Being in Kappa Delta opened many doors for me in terms of opportunities that I could get involved in, as well as potential leadership opportunities. From the beginning, I was welcomed with open arms. I spent a majority of my spring semester getting to know my unique sisters, enriching my experience as I grew closer to girls with different aspirations and personalities. I became more familiar with the Greek community at ASU and made a bunch of different friends. Class became more enjoyable for me, as I noticed I had sisters in nearly all of them. My grades began to improve and I found myself spending less time sitting by myself in my dorm room. I felt that I was finally tapping into the college experience I had always dreamed of.
Throughout the semester, I became more involved in KD, and it soon took up most of my time. One area that I played a major role in was our recruitment process. Recruitment makes up the two most important weekends that determine a sorority’s success on campus. This tedious process lasted all day and consisted of talking to multiple girls, trying to convince them to join KD, and explaining how the organization had benefitted me as an individual. As the process came to an end, I had felt closer to my sisters than ever before due to our experiences in recruitment. The long, draining hours of recruitment had taken a toll as some sacrifices in other areas of my life needed to be made. However, the satisfaction of watching the new girl’s eyes light up as they received their invitation into the sorority made it all worthwhile.
Some of my future plans within Kappa Delta include taking up even greater leadership roles. One of my plans is to ultimately take up the role of the “Sisterhood Chair” which organizes retreats, and provides opportunities for sisters to connect and grow closer together. While this would take a large time commitment on my part, I feel that it would be worthwhile for a few different reasons. This position would be meaningful to me as I hope to show the girls who may be experiencing loneliness in college like I did a group of people to shower them with love and support.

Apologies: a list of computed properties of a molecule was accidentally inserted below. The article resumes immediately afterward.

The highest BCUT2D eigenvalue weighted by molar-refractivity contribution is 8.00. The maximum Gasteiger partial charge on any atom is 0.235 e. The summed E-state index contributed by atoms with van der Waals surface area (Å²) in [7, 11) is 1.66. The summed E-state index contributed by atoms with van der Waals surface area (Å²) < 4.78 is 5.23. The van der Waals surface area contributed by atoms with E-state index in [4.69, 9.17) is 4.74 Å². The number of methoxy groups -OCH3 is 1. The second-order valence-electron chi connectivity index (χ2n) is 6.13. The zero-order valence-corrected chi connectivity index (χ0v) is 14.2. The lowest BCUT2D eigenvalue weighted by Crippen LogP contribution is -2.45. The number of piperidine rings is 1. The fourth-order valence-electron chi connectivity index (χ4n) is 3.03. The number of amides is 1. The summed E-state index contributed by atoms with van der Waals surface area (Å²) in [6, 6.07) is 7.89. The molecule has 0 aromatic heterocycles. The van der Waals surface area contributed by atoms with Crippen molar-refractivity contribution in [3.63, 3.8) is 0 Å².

Sisterhood is something that is important to me because it has shaped me into the person I am today by giving me that friendship I longed for. My sisters are always there for me, whether it is regarding boy problems, or if I just need some cheering up. My sisters remind me a lot of my dad because he was always there for me no matter the issue. Back in California, my support system included my parents and my close friends. Kappa Delta took me in as one of their own, giving me the home away from home I always wanted. Each sister provides me with the same love and support my parents give me, and always push me to be the best version of myself I can be. One of my best friends in KD motivates me to do better in school, and helps me reach a potential I was unaware I had. Without Kappa Delta, I would not be who I am today- an independent and confident woman. I also would not be as happy as I am today without the love they shower me with. Arizona is full of many opportunities, some of which I would never have known about if it weren’t for my sisters. Each day, I strive to be the best I can be not only to make my parents proud, but to represent my sorority in the best way possible.